Transcendental Meditation in America
“Fairfield, Iowa, is both a unique cultural phenomenon and a microcosm of the Baby Boomers’ attempt to integrate Indian spirituality into mainstream life. Joseph Weber reports this fascinating and historically significant story with the objectivity, balance, and illuminating prose of a skilled journalist.”—Philip Goldberg, author, American Veda: From Emerson and the Beatles to Yoga and Meditation, How Indian Spirituality Changed the West
“Like many other alternative religions that burst onto the American scene in the 1960s and 1970s, Transcendental Meditation attracted thousands of followers but also a fair number of detractors. The interplay of meditators and local residents in the midwestern town of Fairfield, Iowa, where TM established its major American center, makes a fascinating case study of the impact of new religions on traditional American culture.”—Timothy Miller, editor, Spiritual and Visionary Communities: Out to Save the World
“Weber brings a journalist’s eye for character and story to this engrossing account of Transcendental Meditation and the town—and lives—it transformed. Along the way he probes religious and cultural questions about tradition and change, healing, community, place, and much more. This book is a lively and eye-opening delight.”—Matthew S. Hedstrom, University of Virginia
The Indian spiritual entrepreneur Maharishi Mahesh Yogi took the West by storm in the 1960s and ’70s, charming Baby Boomers fed up with war and social upheaval with his message of meditation and peace. Heeding his call, two thousand followers moved to tiny Fairfield, Iowa, to set up their own university on the campus of a failed denominational college. Soon, they started a school for prekindergarten through high school, allowing followers to immerse themselves in Transcendental Meditation from toddlerhood through PhDs.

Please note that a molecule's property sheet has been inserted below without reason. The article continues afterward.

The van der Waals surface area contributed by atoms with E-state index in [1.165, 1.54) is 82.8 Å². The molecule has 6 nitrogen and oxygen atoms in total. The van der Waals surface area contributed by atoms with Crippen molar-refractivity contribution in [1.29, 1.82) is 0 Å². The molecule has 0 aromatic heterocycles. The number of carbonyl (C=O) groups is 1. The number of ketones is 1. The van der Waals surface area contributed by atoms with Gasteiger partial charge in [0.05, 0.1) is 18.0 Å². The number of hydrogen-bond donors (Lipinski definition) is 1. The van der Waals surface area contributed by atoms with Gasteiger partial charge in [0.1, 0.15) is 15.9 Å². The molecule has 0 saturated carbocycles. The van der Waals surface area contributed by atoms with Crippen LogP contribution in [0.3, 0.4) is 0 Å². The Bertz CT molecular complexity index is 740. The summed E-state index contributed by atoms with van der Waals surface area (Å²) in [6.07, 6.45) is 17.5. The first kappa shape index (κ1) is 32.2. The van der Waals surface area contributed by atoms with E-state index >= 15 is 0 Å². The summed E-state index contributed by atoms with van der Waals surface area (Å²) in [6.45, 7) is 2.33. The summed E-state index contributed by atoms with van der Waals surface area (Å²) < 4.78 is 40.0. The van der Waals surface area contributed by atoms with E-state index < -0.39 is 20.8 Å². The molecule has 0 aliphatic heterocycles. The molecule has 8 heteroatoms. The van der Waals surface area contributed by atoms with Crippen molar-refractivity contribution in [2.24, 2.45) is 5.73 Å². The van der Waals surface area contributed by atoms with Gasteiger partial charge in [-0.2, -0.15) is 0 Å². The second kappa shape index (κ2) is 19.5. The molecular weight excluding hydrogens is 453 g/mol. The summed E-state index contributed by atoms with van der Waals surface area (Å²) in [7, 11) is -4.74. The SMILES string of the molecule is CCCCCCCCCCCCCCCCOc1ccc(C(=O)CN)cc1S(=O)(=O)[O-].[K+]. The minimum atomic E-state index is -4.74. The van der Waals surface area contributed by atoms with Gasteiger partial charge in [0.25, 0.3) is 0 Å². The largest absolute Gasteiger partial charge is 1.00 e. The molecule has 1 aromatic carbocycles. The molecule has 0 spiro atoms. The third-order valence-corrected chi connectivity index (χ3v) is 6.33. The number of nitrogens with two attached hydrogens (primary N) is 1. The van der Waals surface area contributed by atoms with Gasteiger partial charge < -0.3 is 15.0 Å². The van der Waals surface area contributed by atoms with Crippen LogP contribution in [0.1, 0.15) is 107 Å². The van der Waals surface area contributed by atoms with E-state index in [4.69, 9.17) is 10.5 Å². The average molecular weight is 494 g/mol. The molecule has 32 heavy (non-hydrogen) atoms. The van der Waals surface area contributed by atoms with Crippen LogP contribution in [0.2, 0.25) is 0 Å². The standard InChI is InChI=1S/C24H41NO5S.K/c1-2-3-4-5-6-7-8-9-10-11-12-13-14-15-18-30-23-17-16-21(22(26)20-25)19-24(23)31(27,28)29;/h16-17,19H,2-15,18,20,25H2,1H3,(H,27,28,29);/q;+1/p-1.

Although Fairfield’s longtime residents were relieved to see that their new neighbors were clean-cut and respectably dressed—not the wild-haired, drug-using hippies they had feared—the newcomers nevertheless quickly began to remake the town. Stores selling exotic goods popped up, TM followers built odd-looking homes that modeled the guru’s rules for peace-inspiring architecture, and the new university knocked down a historic chapel, even as it erected massive golden-domed buildings for meditators. Some newcomers got elected—and others were defeated—when they ran for local and statewide offices. At times, thousands from across the globe visited the small town.
Yet Transcendental Meditation did not always achieve its aims of personal and social tranquility. Suicides and a murder unsettled the meditating community over the years, and some followers were fleeced by con men from their own ranks. Some battled a local farmer over land use and one another over doctrine. Notably, the world has not gotten more peaceful.
Today the guru is dead. His followers are graying, and few of their children are moving into leadership roles. The movement seems rudderless, its financial muscle withering, despite the efforts of high-profile supporters such as filmmaker David Lynch and media magnate Oprah Winfrey. Can TM reinvent itself? And what will be the future of Fairfield itself? By looking closely at the transformation of this small Iowa town, author Joseph Weber assesses the movement’s surprisingly potent effect on Western culture, sketches out its peculiar past, and explores its possible future.